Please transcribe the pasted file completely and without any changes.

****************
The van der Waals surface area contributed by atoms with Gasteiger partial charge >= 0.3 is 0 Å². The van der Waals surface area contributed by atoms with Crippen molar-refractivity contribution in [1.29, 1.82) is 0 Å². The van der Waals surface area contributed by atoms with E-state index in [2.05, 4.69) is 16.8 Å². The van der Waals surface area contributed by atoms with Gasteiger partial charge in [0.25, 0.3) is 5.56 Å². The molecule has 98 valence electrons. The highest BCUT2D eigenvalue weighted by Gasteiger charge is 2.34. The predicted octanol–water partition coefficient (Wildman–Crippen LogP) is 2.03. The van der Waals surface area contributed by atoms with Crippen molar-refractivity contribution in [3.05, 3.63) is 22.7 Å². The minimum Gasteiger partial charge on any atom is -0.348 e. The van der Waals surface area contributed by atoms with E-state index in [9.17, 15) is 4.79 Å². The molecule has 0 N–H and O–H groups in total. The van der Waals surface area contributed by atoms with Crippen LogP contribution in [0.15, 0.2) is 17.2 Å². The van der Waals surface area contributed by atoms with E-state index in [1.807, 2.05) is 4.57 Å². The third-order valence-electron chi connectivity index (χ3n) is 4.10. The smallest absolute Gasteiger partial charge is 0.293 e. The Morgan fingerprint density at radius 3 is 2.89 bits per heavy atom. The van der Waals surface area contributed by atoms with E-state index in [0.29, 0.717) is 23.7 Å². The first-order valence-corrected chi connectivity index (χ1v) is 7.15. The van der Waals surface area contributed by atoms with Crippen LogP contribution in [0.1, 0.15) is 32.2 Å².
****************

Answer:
The van der Waals surface area contributed by atoms with Gasteiger partial charge >= 0.3 is 0 Å². The van der Waals surface area contributed by atoms with Crippen molar-refractivity contribution in [1.29, 1.82) is 0 Å². The van der Waals surface area contributed by atoms with E-state index in [2.05, 4.69) is 16.8 Å². The van der Waals surface area contributed by atoms with Gasteiger partial charge in [0.25, 0.3) is 5.56 Å². The molecule has 98 valence electrons. The highest BCUT2D eigenvalue weighted by Gasteiger charge is 2.34. The predicted octanol–water partition coefficient (Wildman–Crippen LogP) is 2.03. The van der Waals surface area contributed by atoms with Crippen molar-refractivity contribution in [3.05, 3.63) is 22.7 Å². The minimum Gasteiger partial charge on any atom is -0.348 e. The van der Waals surface area contributed by atoms with E-state index in [9.17, 15) is 4.79 Å². The molecule has 0 N–H and O–H groups in total. The van der Waals surface area contributed by atoms with Crippen LogP contribution in [0.15, 0.2) is 17.2 Å². The van der Waals surface area contributed by atoms with E-state index in [1.807, 2.05) is 4.57 Å². The third-order valence-electron chi connectivity index (χ3n) is 4.10. The smallest absolute Gasteiger partial charge is 0.293 e. The Morgan fingerprint density at radius 3 is 2.89 bits per heavy atom. The van der Waals surface area contributed by atoms with E-state index in [0.29, 0.717) is 23.7 Å². The first-order valence-corrected chi connectivity index (χ1v) is 7.15. The van der Waals surface area contributed by atoms with Crippen LogP contribution in [0.1, 0.15) is 32.2 Å².